Security - A security is a trade-able asset of any kind. In respect to home loans, it’s mainly a property. Lenders take a mortgage over the security until a borrower has fulfilled their obligations under the loan agreement and repaid their loan.

Servicing - Also referred to as Borrowing Capacity. In terms of finance, servicing refers to an applicant’s ability to repay a loan. An applicant’s ability to service a loan depends on their income, current debt commitments and living expenses. Also important in determining an applicant’s servicing is the interest rate and term of the loan as well as the ability to meet an increase in repayments due to interest rate rises. Any foreseeable changes in income or expenses will also need to be considered.

Settlement - In respect to a home purchase, this refers to the completion of the Contract of Sale when the balance of the contract price is paid to the vendor and the property is legally transferred to the buyer.

Stamp Duty - This is a government duty paid by a buyer on the transfer of land when a property is sold. The amount of duty varies for each State and Territory in Australia. This can be a significant cost and needs to be taken into consideration when purchasing land or home. There are concessions for first home buyers (conditions apply).

Strata Fees - These are also referred to as strata levies. These are payable (usually quarterly) to the Body Corporate when you purchase a strata titled home or unit.

Strata Title - This involves the subdivision of land and the building on the land into lots and common property. The lots comprise the units or apartments while the common property comprises the land above, below and around the building, as well as common facilities within the building (such as foyers, elevators, stairs, landings, car park, driveways and a range of equipment).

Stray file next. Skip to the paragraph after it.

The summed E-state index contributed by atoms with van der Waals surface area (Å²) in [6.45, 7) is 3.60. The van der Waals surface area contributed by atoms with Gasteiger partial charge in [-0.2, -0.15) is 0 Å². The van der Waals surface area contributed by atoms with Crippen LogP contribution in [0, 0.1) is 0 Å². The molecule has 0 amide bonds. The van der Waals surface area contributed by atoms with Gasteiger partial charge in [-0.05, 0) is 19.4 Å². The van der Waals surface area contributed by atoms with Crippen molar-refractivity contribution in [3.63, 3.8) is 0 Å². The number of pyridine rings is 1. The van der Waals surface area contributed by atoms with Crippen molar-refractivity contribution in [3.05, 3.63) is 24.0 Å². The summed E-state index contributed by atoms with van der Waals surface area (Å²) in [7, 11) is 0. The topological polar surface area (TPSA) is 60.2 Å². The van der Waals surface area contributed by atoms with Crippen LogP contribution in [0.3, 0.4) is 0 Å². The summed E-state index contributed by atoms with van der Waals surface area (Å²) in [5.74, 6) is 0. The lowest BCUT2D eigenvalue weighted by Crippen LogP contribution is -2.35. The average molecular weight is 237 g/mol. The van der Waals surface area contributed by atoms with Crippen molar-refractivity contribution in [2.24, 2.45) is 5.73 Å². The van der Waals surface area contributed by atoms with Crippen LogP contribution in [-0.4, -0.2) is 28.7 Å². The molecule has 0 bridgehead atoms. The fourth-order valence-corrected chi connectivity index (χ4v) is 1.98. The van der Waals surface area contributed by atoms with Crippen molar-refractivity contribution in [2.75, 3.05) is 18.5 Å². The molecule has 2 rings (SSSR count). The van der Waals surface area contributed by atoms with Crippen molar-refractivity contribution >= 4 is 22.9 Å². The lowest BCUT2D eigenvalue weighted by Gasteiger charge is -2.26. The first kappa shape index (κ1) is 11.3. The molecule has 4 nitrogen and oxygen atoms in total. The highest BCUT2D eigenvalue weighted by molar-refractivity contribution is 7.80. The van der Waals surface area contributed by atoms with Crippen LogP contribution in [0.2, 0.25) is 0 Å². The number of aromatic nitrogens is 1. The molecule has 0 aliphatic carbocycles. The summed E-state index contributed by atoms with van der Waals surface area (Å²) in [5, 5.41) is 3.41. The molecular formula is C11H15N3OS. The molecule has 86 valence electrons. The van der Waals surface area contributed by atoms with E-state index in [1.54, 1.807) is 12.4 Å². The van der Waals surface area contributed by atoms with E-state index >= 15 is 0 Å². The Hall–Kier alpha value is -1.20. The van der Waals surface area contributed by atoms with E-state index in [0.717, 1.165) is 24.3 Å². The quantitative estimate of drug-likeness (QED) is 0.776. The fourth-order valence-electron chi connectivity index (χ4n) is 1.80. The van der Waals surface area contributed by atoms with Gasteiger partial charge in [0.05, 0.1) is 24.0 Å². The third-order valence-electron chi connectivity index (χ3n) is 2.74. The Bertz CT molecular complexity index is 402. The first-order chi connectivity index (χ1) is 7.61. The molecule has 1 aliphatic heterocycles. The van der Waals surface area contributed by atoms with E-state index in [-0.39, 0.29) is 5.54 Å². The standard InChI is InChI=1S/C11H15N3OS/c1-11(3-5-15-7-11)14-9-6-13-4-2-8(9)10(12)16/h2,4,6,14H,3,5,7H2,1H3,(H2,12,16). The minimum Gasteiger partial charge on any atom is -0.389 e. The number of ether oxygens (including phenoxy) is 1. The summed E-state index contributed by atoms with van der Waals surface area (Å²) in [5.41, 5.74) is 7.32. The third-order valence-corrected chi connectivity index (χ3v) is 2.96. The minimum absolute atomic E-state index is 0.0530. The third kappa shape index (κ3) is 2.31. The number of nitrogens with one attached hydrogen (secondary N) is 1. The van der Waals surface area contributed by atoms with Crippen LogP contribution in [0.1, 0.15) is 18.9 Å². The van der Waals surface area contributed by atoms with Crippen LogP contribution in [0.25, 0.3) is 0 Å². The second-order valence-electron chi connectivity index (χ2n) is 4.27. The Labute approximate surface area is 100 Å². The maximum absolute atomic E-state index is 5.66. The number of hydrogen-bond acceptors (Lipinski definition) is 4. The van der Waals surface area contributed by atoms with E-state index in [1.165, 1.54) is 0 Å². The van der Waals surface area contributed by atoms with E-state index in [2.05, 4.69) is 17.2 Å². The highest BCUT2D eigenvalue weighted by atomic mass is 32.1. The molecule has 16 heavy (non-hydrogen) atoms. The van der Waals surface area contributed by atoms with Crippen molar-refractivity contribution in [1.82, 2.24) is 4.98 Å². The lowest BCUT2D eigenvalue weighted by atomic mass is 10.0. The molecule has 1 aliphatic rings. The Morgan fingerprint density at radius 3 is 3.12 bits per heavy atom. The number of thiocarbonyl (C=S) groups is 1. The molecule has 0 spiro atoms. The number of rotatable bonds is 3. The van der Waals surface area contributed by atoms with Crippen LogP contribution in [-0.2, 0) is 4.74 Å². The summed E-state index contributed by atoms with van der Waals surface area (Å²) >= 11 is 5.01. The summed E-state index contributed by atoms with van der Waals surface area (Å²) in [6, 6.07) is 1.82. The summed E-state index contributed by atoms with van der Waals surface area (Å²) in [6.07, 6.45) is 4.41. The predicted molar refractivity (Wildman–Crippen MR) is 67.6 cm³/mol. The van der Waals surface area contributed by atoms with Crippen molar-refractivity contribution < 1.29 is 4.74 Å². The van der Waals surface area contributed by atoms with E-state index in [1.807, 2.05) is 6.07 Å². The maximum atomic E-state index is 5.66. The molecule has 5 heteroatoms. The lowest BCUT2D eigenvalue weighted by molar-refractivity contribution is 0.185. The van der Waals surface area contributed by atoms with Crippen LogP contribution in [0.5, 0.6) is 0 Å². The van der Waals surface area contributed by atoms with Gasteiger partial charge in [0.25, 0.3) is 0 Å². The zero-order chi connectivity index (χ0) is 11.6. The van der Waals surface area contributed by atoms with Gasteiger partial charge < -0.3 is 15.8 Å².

Switching - In respect to home lending, this term usually refers to changing the type or feature of your home loan. For  example, switching from a variable to a fixed rate loan or changing your interest payment option from ‘interest only’ to 'principal and interest.’ This type of switch may attract a fee. This term is also more widely used to move your home loan from one lender to another.

Tenants in Common - This is a type of co-ownership where two or more people own distinct interests (which can be equal or unequal) in the same property. When one party dies, their share of the property does not pass to the other owners and is passed on to his/her will.

Term - This refers to the length of the loan. It can be expressed in months or years. For instance a 360 month term or a 30 year term.

Third Party - A person(s) who does not have a direct connection with the home loan. They are not an applicant or borrower to a loan. In most cases they are guarantors. This term may also be used to refer other related parties that are indirectly involved in your home loan such as a broker and solicitor/conveyancer.

Title - This usually refers to Land Title. This is an official record of the ownership of a property. It can also include information about mortgages, covenants, caveats and easements.

Valuation - The value of the property as determined by the lender or an independent valuer.

Variable Interest Rate - The interest rate on this type of loan can move up or down with variations in the market’s interest rates and changes in a lender’s funding costs. These changes in interest rate will change the minimum loan repayments you are expected to make.

Vendor - Person(s) who is selling the property.